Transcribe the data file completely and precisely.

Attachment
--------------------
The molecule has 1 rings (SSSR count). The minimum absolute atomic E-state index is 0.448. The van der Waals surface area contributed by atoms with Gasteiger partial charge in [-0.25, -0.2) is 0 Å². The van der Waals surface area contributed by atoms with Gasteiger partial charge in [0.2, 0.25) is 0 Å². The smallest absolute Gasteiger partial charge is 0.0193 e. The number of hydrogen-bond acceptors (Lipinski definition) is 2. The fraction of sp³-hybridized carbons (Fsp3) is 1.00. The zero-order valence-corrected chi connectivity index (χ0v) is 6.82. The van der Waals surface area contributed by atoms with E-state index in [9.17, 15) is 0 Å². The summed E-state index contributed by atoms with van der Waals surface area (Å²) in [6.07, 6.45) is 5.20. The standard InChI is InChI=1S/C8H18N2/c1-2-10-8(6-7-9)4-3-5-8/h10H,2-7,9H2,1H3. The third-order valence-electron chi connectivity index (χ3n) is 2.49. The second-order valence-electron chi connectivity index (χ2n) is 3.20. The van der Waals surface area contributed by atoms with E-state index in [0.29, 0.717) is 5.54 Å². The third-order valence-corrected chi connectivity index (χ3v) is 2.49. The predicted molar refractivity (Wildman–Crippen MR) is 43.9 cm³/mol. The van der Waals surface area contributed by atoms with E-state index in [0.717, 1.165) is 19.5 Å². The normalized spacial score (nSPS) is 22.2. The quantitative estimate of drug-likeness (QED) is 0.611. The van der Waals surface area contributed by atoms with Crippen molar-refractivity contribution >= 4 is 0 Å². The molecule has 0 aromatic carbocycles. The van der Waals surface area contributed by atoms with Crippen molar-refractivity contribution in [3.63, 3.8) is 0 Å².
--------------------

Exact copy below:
The molecule has 1 rings (SSSR count). The minimum absolute atomic E-state index is 0.448. The van der Waals surface area contributed by atoms with Gasteiger partial charge in [-0.25, -0.2) is 0 Å². The van der Waals surface area contributed by atoms with Gasteiger partial charge in [0.2, 0.25) is 0 Å². The smallest absolute Gasteiger partial charge is 0.0193 e. The number of hydrogen-bond acceptors (Lipinski definition) is 2. The fraction of sp³-hybridized carbons (Fsp3) is 1.00. The zero-order valence-corrected chi connectivity index (χ0v) is 6.82. The van der Waals surface area contributed by atoms with E-state index in [9.17, 15) is 0 Å². The summed E-state index contributed by atoms with van der Waals surface area (Å²) in [6.07, 6.45) is 5.20. The standard InChI is InChI=1S/C8H18N2/c1-2-10-8(6-7-9)4-3-5-8/h10H,2-7,9H2,1H3. The third-order valence-electron chi connectivity index (χ3n) is 2.49. The second-order valence-electron chi connectivity index (χ2n) is 3.20. The van der Waals surface area contributed by atoms with E-state index in [0.29, 0.717) is 5.54 Å². The third-order valence-corrected chi connectivity index (χ3v) is 2.49. The predicted molar refractivity (Wildman–Crippen MR) is 43.9 cm³/mol. The van der Waals surface area contributed by atoms with E-state index in [0.717, 1.165) is 19.5 Å². The normalized spacial score (nSPS) is 22.2. The quantitative estimate of drug-likeness (QED) is 0.611. The van der Waals surface area contributed by atoms with Crippen molar-refractivity contribution >= 4 is 0 Å². The molecule has 0 aromatic carbocycles. The van der Waals surface area contributed by atoms with Crippen molar-refractivity contribution in [3.63, 3.8) is 0 Å².